“If you’re able to keep returning to your focus point (in meditation), you can move still deeper into the mind and experience the true Self, because underneath these three basic levels of consciousness (conscious mind, semi-conscious mind, unconscious mind) there is a fourth.  For simplicity, I’ll refer to it as the source.  It’s important to note that all minds originate from the same source point.  This point has many names originating in many cultures.  A simple Western name would be God.  Eastern names would include the Tao and Brahman.  Albert Einstein referred to this source as the Unified Field.  Whatever you call this Source, it’s important to remember that it exists within every mind.

This source point is the origin of all thought……it’s a formless thought of pure joy, bliss and love.  This thought is present within you at this very moment and at every moment, though it’s likely to be buried under layers of physical, emotional and psychological baggage.

It is this source point that we’re trying to realize when we practice yoga.”

-Darren Main, Yoga and the Path of the Urban Mystic

 

 

 

 

 

 

 

 

Working With Coyote

C.M. Rivers

In working with Coyote – the trickster who tricks even himself – there can be no rigid thinking, no frame around the picture.  Perceptions are dissolved, expectations are deconstructed.  One must take oneself less seriously, welcome laughter, crack open the shell of one’s own ego.

An open heart is required, and it is like the open road: lending itself to endless possibilities, allowing whatever wants to come next to happen, inviting the mind to loosen its grip on everything it has convinced itself of, softening into fearlessness and deep listening.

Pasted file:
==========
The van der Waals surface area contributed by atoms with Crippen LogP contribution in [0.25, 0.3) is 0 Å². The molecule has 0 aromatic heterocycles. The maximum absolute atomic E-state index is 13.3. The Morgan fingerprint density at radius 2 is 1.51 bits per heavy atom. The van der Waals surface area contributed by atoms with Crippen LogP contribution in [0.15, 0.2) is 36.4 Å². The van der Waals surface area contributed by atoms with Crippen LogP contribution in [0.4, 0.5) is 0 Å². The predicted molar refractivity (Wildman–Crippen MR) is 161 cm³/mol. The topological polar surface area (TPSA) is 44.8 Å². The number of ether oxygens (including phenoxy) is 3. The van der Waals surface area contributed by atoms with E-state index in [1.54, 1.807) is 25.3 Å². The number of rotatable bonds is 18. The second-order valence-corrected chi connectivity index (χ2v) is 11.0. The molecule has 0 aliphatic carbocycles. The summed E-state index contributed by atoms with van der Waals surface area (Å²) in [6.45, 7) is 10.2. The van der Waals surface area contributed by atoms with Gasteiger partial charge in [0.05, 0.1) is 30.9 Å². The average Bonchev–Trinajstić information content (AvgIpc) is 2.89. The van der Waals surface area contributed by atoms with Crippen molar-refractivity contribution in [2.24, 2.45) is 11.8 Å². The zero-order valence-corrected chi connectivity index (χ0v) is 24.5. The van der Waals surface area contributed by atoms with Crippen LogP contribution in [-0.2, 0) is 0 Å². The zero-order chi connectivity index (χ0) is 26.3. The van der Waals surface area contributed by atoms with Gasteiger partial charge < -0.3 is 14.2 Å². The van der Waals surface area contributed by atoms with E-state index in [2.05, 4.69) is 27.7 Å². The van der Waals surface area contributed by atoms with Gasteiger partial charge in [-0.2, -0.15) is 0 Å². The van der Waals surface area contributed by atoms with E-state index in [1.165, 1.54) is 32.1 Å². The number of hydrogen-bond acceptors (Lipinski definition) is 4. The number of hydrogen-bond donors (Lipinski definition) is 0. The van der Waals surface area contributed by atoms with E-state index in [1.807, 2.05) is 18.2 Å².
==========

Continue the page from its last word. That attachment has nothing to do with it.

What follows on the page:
The processes of nature, miracles all.  How full of folly we are, how powerful, how small.

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Say Yes

C.M. Rivers

Say yes to storms, stillness, success, failure, silence, noise. Yes to high winds, bitter cold, sweltering heat, crushing loneliness, joyful connection, isolation, liberation.

Yes to the broken and the unbreakable.  Yes to the shaken and the unshakeable.

Say yes to danger, safety, pain, pleasure, exhaustion, energy.  Yes to the suffering you’ve known and the gifts you’ve been given.  Yes to a small and closed-in place, yes to the mystery of limitless space.

Say yes to old hurts, fresh wounds.  Yes to your rise and yes to your fall, to effort and ease.  Yes to the fields of time and timelessness.

Say yes to all the things you think you could never do or be, yes to anything you’re afraid of.  Yes to duality and oneness.  In saying yes, you become unstuck.  When you say yes, nothing can hold you hostage.

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Light My Way

C.M. Rivers

May my heart light my way.  May it come into a place not unlike the narrow line that exists between water and fire, a pocket of stillness where both forces are within reach.  Then I could learn their ways, how to call on them, how to let them enter me, how to recognize which one is called for.  Then I might discover how to refuse nothing, yet also how to hold on to nothing.

May my heart find peace.  May it find a way to be supported by the great net of life – the embroidery of things – and not lose itself in the intricate mesh.  Then it might remember to bow more readily, honoring what support it has already found.

Having lost my way many times before, may I more easily recognize those paths and not start down them again.  May I light my way instead of losing…